Amira Hass, Haaretz
"Neither the armed men, nor the weapons smuggled through the tunnels, are a strategic threat to Israel. But the danger posed by the armed men and the tunnels is so exaggerated, that the statistics of destruction and death sown by Israel in Rafah go largely ignored - in Israel. In Rafah, on the other hand, it feeds the conclusion reached by a religious lawyer: "Everyone in Israel -opposition, left, Labour - bears responsibility for what their government is doing."
Amira Hass, Haaretz
The recent furor over the Abu Ghraib prison scandal notwithstanding, the fact is that most of our erst-while political and religious leaders continue to relentlessly look the other way at the many war crimes that are now being committed on an almost daily basis by the two US-backed armies of occupation in the Middle East, Israel's troops in Gaza and the West Bank, and the US troops in Iraq.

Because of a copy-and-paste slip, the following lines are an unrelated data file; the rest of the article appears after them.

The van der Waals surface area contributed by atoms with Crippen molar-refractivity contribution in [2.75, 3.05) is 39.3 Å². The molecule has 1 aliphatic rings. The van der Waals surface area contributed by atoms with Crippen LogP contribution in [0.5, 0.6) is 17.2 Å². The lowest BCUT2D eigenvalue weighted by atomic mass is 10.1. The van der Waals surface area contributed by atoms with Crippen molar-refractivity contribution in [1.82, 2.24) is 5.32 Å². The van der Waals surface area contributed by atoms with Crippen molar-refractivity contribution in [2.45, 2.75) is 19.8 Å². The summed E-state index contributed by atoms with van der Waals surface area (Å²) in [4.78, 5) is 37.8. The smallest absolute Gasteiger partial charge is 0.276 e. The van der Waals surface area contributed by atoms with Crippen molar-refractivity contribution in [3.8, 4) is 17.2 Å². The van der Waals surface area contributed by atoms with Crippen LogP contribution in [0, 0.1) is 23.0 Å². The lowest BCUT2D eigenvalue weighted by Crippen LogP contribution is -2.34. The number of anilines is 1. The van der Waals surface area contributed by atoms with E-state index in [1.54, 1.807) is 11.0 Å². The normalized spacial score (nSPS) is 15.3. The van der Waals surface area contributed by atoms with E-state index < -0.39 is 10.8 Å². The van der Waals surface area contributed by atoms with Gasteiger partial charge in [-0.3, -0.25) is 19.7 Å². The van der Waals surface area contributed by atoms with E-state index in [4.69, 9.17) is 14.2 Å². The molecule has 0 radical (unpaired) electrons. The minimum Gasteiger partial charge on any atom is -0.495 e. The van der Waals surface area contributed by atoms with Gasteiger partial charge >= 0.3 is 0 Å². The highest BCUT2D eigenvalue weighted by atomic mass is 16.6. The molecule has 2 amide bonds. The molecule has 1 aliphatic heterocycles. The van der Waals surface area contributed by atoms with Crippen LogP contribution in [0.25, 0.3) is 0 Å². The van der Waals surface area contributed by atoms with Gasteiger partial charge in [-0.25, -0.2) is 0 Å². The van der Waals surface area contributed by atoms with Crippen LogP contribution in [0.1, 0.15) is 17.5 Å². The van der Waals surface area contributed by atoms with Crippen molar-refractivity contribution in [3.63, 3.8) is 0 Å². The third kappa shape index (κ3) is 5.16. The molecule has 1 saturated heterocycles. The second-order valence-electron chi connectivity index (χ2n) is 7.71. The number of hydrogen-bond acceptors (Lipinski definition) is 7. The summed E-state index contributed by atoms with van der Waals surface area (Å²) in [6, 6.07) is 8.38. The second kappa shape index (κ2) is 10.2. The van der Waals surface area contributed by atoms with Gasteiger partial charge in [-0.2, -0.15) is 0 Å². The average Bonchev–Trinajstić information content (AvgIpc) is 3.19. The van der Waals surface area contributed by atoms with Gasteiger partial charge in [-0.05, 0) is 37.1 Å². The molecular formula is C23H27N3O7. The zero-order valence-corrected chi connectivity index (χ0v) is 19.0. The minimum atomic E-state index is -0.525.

Despite our current deficit of courageous leadership, it is simply not morally acceptable for ordinary Americans and Israelis who supply all the arms and troops and foot all the bills for this misbehavior to dodge this issue. It is our moral blind spot, and we must work hard to see through it. Let's start with this week's ugly events in Gaza and Ramadi.
GOLIATH IN GAZA
The preciptating event for the recent upsurge in Gaza violence was last week's sudden decision by the Israeli Army to enter southern Gaza with the largest incursion in years. That unprovoked incursion into this dense urban areas cost the Israelis dearly -- two of its tanks were destroyed and at least 13 IDF soldiers died.
Evidently, that only made the Israeli Army madder than ever to teach the Palestinians one of their unending lessons. So, just as the US was, oddly enough, trying to "sell" Sharon's new plan to withdraw from Gaza to our European allies, Sharon was ordering the Israeli Defense Forces (IDF) to plunge in even deeper, take off the gloves, search for tunnels, and blow up houses.